• The “tip to toe” review of Ripa, the foundation stone of the surveillance state, to be completed by 2016, could prove particularly potent in ensuring that such state snooping in the name of counter-terrorism and serious crime is brought strictly under control. Debate is still going on whether it should be an “expert review” led by David Anderson, the counter-terror law watchdog, or a joint committee of peers and MPs.

It will issue an interim report before the general election on whether there are sufficient privacy safeguards in the post-Snowden age and whether there should be a major shakeup of the oversight regime for the security services.

• The creation of a US-style privacy and civil liberties board to ensure that civil liberties are a foundation stone of counter-terrorism legislation, rather than an afterthought. Bolstered by annual transparency reports from the state agencies, it could be the alarm system that the current oversight regime has failed to provide. It will effectively be a major expansion of the current one-man role of David Anderson.

• The appointment of a senior diplomat to lead discussions with the US government and companies to establish a new international agreement for sharing data across boundaries is also significant. This would smooth the way where US wiretap laws conflict with UK Ripa laws but also could provide a way of expanding the existing mutual legal assistance treaty rather than a “snooper’s charter” that sees British ministers issuing demands that US companies hand over ever more personal data on UK citizens.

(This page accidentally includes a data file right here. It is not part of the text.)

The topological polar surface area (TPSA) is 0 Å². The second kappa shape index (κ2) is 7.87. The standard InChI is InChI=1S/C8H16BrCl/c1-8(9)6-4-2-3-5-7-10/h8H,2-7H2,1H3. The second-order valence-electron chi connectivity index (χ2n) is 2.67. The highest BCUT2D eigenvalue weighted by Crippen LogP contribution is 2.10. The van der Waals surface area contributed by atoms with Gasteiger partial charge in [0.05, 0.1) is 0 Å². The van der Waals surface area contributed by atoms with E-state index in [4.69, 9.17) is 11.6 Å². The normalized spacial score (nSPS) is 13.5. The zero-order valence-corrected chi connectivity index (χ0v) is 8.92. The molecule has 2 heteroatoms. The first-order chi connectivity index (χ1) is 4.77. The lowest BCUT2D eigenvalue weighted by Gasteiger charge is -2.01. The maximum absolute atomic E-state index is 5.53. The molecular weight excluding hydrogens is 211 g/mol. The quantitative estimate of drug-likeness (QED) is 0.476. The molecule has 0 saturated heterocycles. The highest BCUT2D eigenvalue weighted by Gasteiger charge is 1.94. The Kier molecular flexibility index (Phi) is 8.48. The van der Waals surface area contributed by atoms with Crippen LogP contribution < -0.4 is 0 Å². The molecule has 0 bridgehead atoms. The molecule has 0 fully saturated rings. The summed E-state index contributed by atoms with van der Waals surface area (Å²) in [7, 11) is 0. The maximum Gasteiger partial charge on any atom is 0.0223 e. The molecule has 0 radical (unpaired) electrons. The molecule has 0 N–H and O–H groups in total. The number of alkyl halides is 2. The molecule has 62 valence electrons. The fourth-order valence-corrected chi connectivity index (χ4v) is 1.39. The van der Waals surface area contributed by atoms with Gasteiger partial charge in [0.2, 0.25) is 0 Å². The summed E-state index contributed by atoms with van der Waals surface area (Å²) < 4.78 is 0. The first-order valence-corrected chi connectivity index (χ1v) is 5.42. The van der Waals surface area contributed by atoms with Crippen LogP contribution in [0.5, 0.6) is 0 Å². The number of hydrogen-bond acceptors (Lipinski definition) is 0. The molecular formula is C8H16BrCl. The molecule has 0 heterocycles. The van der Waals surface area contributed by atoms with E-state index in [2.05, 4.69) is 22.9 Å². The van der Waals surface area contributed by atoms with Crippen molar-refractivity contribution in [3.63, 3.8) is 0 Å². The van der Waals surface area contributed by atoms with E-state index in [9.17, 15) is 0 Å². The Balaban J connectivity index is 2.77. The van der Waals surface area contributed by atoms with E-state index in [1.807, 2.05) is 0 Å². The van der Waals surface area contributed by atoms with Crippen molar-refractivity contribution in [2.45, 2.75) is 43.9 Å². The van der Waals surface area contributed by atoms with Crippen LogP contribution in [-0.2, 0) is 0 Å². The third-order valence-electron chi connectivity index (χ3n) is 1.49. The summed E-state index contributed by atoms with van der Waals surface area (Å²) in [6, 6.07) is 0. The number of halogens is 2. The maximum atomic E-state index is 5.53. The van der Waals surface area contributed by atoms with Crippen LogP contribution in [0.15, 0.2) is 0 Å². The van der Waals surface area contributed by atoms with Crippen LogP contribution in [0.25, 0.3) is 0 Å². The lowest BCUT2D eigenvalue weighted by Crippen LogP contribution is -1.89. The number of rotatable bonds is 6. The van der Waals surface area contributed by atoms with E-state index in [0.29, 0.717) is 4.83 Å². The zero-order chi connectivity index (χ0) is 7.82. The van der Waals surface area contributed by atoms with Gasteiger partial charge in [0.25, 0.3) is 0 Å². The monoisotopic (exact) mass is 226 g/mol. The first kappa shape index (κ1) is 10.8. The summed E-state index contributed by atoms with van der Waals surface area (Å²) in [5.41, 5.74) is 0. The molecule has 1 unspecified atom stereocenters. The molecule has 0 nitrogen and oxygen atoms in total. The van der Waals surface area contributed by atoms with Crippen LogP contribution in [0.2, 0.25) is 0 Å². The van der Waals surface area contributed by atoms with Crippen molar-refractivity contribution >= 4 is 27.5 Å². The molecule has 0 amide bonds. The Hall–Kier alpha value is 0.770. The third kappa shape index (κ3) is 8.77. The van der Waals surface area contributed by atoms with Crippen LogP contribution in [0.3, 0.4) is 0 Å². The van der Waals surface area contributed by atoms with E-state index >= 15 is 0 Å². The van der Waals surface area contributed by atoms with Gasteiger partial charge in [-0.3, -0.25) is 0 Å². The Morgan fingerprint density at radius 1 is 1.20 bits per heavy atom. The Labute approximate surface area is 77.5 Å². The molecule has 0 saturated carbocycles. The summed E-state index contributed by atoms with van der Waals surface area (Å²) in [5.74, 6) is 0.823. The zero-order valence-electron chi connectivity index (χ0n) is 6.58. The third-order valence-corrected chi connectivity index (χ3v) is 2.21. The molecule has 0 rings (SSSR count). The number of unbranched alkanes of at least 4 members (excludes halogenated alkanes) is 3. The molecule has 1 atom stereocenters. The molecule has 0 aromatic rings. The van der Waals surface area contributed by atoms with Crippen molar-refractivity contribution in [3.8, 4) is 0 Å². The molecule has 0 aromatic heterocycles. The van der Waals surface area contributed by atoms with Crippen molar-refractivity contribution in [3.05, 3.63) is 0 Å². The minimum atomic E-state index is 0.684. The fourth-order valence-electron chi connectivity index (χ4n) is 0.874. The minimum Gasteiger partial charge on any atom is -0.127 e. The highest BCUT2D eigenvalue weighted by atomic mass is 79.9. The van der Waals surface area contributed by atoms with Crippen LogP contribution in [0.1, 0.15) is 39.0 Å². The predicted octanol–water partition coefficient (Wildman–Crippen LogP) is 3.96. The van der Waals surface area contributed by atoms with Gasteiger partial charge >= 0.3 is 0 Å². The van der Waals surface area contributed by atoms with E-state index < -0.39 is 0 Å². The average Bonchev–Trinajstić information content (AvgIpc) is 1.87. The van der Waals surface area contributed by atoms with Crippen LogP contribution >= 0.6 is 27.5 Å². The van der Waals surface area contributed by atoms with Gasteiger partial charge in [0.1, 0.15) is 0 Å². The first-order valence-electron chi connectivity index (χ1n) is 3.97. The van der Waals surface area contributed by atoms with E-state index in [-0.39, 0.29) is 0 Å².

This is a major package, albeit rushed, that will shape how we live and work in the digital world. It may just “safeguard the existing position” – these powers have been in use in Britain since 2009 – but it also provides an opportunity to introduce some civil liberties elements that up until now were missing.

Funny how there is no mention of the Privacy and Civil Liberties Board by Arthur, perhaps one of the most significant legislative developments as far as surveillance goes. This is the body that The Guardian itself described on 16 October 2014 as one of ‘several embryonic cautiously hopeful signs’ in the wake of the Snowden affair – and was duly legislated for this year. A more constructive use of column inches might have been to challenge the next government to put those provisions into action.